Life isn’t perfect anywhere in the world, but it’s important that we, as humans, don’t underestimate the value of other people and the importance of connecting with people face-to-face; of hearing people’s voices and conversing directly with others. A “like” is not equivalent to a genuine smile or the light touch of a person’s hand on your shoulder. A “like” is not equivalent to slight nod in a room full of naysayers. Believe me, the nod is much more powerful and important. Facebook, Instagram, and Twitter are toxic in this respect because they pretends to be something much more complex and meaningful when in fact they’re nothing but an insidious form of manipulation and an opportunity for self-delusion.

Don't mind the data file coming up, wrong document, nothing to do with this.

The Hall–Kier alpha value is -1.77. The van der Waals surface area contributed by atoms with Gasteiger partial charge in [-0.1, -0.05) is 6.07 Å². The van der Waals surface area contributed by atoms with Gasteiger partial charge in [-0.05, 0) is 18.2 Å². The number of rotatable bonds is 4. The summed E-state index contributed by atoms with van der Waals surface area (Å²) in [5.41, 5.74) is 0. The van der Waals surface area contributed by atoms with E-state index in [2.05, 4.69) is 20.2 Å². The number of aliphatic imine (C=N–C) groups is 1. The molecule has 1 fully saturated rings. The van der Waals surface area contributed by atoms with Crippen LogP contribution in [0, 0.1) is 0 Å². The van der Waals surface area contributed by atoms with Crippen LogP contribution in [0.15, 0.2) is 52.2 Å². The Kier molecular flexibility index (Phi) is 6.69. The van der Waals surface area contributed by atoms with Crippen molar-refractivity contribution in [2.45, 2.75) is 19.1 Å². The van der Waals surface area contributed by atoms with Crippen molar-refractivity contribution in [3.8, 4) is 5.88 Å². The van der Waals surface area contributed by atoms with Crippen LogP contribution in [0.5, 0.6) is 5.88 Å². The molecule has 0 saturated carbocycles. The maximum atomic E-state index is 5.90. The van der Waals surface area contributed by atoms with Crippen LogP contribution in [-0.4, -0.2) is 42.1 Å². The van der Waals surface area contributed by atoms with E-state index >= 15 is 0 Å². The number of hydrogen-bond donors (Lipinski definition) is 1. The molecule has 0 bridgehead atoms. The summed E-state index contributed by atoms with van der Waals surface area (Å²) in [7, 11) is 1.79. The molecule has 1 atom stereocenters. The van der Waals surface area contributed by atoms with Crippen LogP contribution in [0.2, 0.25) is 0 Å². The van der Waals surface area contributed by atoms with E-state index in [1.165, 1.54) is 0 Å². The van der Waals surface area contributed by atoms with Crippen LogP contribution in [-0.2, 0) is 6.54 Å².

Look up from your phone. Notice the people around you. Are they looking at their phones? Notice the clouds, the way the shadows fall, and what it is that makes you want to look down at your phone rather than simply staring off into space, or taking a moment for self-contemplation.

Shut down your search engine. Read a book instead. What happens? Who do you become if you listen to the voices of people who have thoughts that last longer than 15 seconds? Advertising is like an infection that takes over your thoughts. Avoid it. It’s a form of brainwashing like an infection. You won’t know who you are or what you think unless you can get away from it for a substantial period of time.

These words and thoughts make the average American feels a sense of repulsion. Why? Why do Americans straighten their backs at the idea of being brainwashed by big corporations and ubiquitous advertising while Mexicans agree with these ideas without flinching?

Avoid strong opinions.

Don’t rock the boat.


Talk about the weather.

…unless the sky is falling.

Then you can talk about what you ate for dinner last night.